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By DENNIS DAILY, United Press International   |   Sept. 30, 2002 at 7:15 PM
POPULAR LONG-TERM CONGRESSWOMAN DIES

Representative Patsy Mink had been a driving force in Hawaiian politics for decades. Now in her 12th term representing the non-Honolulu sections of Oahu and the rest of the 50th state, Mink had been hospitalized a month ago with what was initially diagnosed as "adult chickenpox." It turned into pneumonia. Sen. Daniel Akata tells United Press International that, although small in stature, Mink was a "powerful voice on Capitol Hill." She displayed leadership qualities from childhood. She was valedictorian during her 1944 graduation from Maui High School. She eventually practiced law and became the first non-Caucasian to be elected to the House of Representatives from Hawaii. Patsy Mink loved a political fight. She fought many during the past two dozen years. The search for a successor could become an interesting race in the coming days. Patsy Mink was 74.


MARK FURHMAN IN THE NEWS AGAIN

Remember when former LAPD detective Mark Furhman turned from his days connected to the Simpson case to become a novelist? His first book, about the Martha Moxley murder case, was instrumental in bringing Michael Skaken to justice. Now the New York Post says the detective-become-novelist is about to turn his powers of deductive reasoning to another unsolved mystery ... the case of the death of Christopher O'Connor. According to the publication, O'Connor was found dead outside a New York City nightclub in 1987. Although witnesses reported that he was beaten badly by the club's bouncers, O'Connor's death was ruled as alcohol poisoning. In the years since his death, a wealthy friend, mail order king Michael Salem, has been spending tons of money investigating the case. Now he has Furhman on his side. He continues to offer a huge reward for more information and has turned the trove of stuff he's gathered in the meantime over to Furhman.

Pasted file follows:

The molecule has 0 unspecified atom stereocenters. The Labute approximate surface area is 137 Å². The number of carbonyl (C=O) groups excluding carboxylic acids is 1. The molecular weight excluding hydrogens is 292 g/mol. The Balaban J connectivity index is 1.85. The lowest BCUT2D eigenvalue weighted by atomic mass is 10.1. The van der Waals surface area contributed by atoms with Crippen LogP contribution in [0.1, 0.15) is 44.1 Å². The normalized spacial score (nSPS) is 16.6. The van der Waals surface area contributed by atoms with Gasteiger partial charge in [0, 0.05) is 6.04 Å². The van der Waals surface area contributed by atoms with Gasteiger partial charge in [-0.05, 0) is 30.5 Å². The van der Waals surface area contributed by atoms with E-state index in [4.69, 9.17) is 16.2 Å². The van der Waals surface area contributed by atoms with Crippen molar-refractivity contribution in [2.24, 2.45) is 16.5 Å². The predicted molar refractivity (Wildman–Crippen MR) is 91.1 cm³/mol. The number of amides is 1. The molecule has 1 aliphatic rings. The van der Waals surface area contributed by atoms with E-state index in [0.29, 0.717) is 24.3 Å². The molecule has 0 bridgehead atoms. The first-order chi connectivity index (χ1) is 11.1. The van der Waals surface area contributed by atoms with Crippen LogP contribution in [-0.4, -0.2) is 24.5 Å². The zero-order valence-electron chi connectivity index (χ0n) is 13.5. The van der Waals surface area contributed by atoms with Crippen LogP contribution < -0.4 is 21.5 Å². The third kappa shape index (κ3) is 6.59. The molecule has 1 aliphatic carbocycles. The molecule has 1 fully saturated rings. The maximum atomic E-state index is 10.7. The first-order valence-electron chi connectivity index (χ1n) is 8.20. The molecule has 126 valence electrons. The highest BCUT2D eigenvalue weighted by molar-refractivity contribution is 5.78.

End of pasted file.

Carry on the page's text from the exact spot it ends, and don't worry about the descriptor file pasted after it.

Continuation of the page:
HOLLYWOOD TO BEND HISTORY ... AGAIN

The producers of movies in Tinseltown have never let things such as facts get in the way of good moviemaking. Now they are bending the truth again in the production of Salma Hayek's latest film. Columnist Richard Johnson says that the photogenic actress is going to play the lead in a biopic about Frida Kahlo, the passionate, cigarette-smoking Mexican painter responsible for the production of what many reviewers called "disturbing art." Kahlo painted through suffering -- afflicted with polio as a child and nearly skewered to death by a piece of pipe during a bus crash. She was rendered nearly bedfast in her later years, after more than 30 operations. Now, although Hayak may be able to adequately portray Kahlo's twisted body and convey her troubled soul, there may be some mis-casting. The script for the movie shows Kahlo as a fiery Mexican woman, ignoring the fact that she was actually Jewish with a German father. By the way, Kahlo died in the 1950s.


PAUL HARVEY STILL HAVING A GOOD DAY

He's the last of his kind. When venerable broadcaster Paul Harvey leaves the airwaves, the tradition of stand-out voices -- from H.V. Kaltenborn to Lowell Thomas to Gabriel Heater to Merrill Muller to Walter Winchell to Edward R. Murrow -- will become part of this country's glorious past. But, for the time being, Harvey keeps going strong. On his Web site, paulharvey.com, there's even a chance to hear his past broadcasts. If you are a fan of Harvey, whose line-up of radio stations is the largest in the world (he's heard on nearly 2,000 stations every day), you can now listen to him via the Internet by clicking on the Web site. The winner of this year's Marconi Award from the National Association of Broadcasters, Harvey is about to receive another special honor from the folks in his headquarters city, Chicago. More on that in a future report.